Real World Real Estate Program at ILLINOIS
By Laura Ude
U.S. News and World Report regularly ranks the ILLINOIS Real Estate Program in its Top 10 Real Estate Programs in the U.S. You can understand why when students are getting cutting-edge courses like Finance 490—Real Estate Development.
Finance 490 is a real estate class unlike any other offered at the University. Since it is a primarily lecture-based class, students in Finance 490 are graded on their attendance, participation and one final project. The course meets only once a week for an hour and a half, and students receive one hour of credit. Each week, there is a lecture from a leading business professional in the real estate field, which provides students with valuable, first-hand information on real estate development.
Roger Cannaday, an Associate Professor Emeritus of Finance, has been the campus leader in getting the class organized. Although Cannaday retired in the summer of 2006, he came right back the following fall. He teaches each fall for the college and says he wants to teach indefinitely.
Before Fin 490 was available, Cannaday said that there were not a lot of courses offered for students who wanted to pursue a career in real estate development. When he heard about the idea for Fin 490, therefore, he did not hesitate to facilitate the organization of the class.
The idea to start such a class came from Peter Borzak. Borzak, who is a key partner at Pine Tree Commercial Realty, is also active in the Harold E. Eisenberg Foundation, which is a not-for-profit organization that, among many things, focuses on educating young people in the real estate business. Borzak came up with the idea to have the Foundation sponsor a Career Day, which is a two-day event that features panels of real estate professionals giving advice to students from six universities.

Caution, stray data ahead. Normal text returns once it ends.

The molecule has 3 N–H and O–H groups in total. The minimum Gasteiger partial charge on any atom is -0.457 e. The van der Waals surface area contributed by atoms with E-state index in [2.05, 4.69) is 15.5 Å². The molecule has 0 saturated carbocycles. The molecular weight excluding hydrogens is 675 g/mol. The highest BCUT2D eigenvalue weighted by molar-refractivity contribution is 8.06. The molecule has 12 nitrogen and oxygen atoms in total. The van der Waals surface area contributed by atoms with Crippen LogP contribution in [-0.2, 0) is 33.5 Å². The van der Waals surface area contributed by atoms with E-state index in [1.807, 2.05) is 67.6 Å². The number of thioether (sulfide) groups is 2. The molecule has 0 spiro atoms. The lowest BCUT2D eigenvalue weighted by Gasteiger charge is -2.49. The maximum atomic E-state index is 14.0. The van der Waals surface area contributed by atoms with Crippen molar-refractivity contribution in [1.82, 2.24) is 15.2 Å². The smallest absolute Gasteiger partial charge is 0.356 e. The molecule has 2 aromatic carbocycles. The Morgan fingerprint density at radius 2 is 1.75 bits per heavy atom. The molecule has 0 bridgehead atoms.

“So many people in college are starving for real world experience, so we wanted to bring them together to learn about business,” Borzak said. “Career day is a 24 hour intensive experience featuring speakers, meetings, roundtables with Chicago real estate professionals, and tours of local development projects.”
It was at this Career Day when Borzak met Cannaday. After Career Day, Borzak thought of the idea for a class that would have a similar effect for students, and Cannaday embraced it. Borzak felt especially strong about starting the class at Illinois because even though he is not an alumnus, his father, aunt and many other relatives attended school at Illinois, so he feels a great connection to the University.
Because of Borzak’s career in real estate development, he said he was able to call people he knows in the business and get them to sign up for lectures. Many of the 16 speakers are University alumni, such as Bruce Boruszak, Peter Borzak’s cousin. Boruszak is an active alumnus who serves on the Dean’s Business Council for the University of Illinois College of Business and on the Board of Directors of the University of Illinois College of Business Alumni Association. He has helped plan events such as the Homecoming Tent Party, the spring lunch party in Chicago, and sponsored some teaching awards.
When he spoke at the second class, Boruszak addressed the legal aspects of real estate transactions, such as how to manage relationships with attorneys in real estate. So far, he has heard positive feedback about the class.
Besides drawing in great speakers, Borzak’s class has also given students the opportunity for leadership, such as Alan Lagunov. Lagunov, a senior in finance who was president of the Real Estate club a few years ago, met Borzak through the college’s mentor program, and the two have had a running dialogue ever since.
“Peter called me at 6 a.m. the day after the annual Eisenberg dinner to discuss his idea for the class, which shows how much of his time he dedicates to helping students,” Lagunov said.
Lagunov now acts as a student advisor for the real estate club and for Fin 490, which includes handling the emails from each week’s speaker and going out to dinner with the speakers after class.
“Anyone in the class can come to the dinners,” Lagunov said. “It gives students the opportunity to ask questions and network in a more casual setting.”
With the help of Lagunov and people like Boruszak and Cannaday, Borzak has been able to make his idea for Fin 490 a success.